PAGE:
Using seismograms recorded at 66 Canadian seismic stations, coda Q was estimated from earthquakes in southwestern British Columbia and northern Washington State, employing the single backscattering approximation. A total of 580 earthquakes with magnitudes ranging from 1.2 to 6.4, depths from 0 to 67 km, and epicentral distances of 5–110 km were selected to obtain 3022 high signal‐to‐noise ratio traces for analysis. An average of all the data yields a relationship for coda Q of QC=72f 0.91. There is little variation of this coda Q relationship when using either crustal or in‐slab sources, which represent uniform sampling of the crust and upper mantle. Crustal earthquakes result in a relationship of QC=73f 0.89, and for in‐slab events QC can be expressed as QC=69f 0.94. In general, Q0 (QC at 1 Hz) increases from the west coast of Vancouver Island to the east‐southeast within the Coast belt. Stations on west‐central Vancouver Island closest to the landward projection of the Nootka fault zone, and the location of the only two known large crustal earthquakes (1918 M∼7 and 1946 M∼7.3) on Vancouver Island, have the lowest Q0 values in our study area, suggesting a contrast in Q between the north and south of the island.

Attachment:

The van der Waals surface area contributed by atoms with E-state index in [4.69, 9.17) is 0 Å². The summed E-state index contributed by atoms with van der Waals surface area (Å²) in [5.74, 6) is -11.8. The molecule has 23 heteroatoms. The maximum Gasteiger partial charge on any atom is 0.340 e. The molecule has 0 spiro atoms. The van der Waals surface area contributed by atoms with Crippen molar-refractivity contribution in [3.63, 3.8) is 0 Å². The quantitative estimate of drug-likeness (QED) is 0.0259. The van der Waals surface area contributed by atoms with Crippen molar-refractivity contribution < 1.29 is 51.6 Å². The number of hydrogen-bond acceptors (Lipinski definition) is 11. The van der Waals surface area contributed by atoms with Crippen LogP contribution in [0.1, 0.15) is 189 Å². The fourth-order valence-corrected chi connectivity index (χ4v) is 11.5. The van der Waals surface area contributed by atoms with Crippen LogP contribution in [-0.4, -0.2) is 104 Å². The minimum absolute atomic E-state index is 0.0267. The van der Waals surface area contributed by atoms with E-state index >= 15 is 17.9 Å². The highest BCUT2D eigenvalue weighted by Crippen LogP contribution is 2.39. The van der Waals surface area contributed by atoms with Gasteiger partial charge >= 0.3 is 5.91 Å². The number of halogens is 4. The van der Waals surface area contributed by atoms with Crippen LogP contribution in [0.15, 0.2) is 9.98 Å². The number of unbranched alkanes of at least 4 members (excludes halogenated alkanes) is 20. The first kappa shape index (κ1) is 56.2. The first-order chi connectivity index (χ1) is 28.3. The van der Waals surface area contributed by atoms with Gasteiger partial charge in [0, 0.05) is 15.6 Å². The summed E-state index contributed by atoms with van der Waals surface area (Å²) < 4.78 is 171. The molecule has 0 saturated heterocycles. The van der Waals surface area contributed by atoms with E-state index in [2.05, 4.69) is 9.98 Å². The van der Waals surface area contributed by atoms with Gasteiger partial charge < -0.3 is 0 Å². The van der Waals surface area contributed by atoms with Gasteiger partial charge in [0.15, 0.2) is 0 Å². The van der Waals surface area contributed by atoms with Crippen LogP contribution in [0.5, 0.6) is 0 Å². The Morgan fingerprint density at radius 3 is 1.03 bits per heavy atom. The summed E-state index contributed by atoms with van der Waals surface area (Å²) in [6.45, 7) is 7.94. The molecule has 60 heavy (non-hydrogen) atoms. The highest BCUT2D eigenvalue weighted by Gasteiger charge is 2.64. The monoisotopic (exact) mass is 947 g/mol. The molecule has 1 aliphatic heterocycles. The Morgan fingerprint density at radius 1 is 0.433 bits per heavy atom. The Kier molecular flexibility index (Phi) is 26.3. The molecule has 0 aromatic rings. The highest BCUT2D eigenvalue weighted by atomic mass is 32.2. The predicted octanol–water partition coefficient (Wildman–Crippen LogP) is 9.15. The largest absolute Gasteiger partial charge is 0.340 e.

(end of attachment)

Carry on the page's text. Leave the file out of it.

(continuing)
Online Material: Figure showing principal tectonic units and station locations, and tables of average Q0 and alpha values with estimated uncertainties.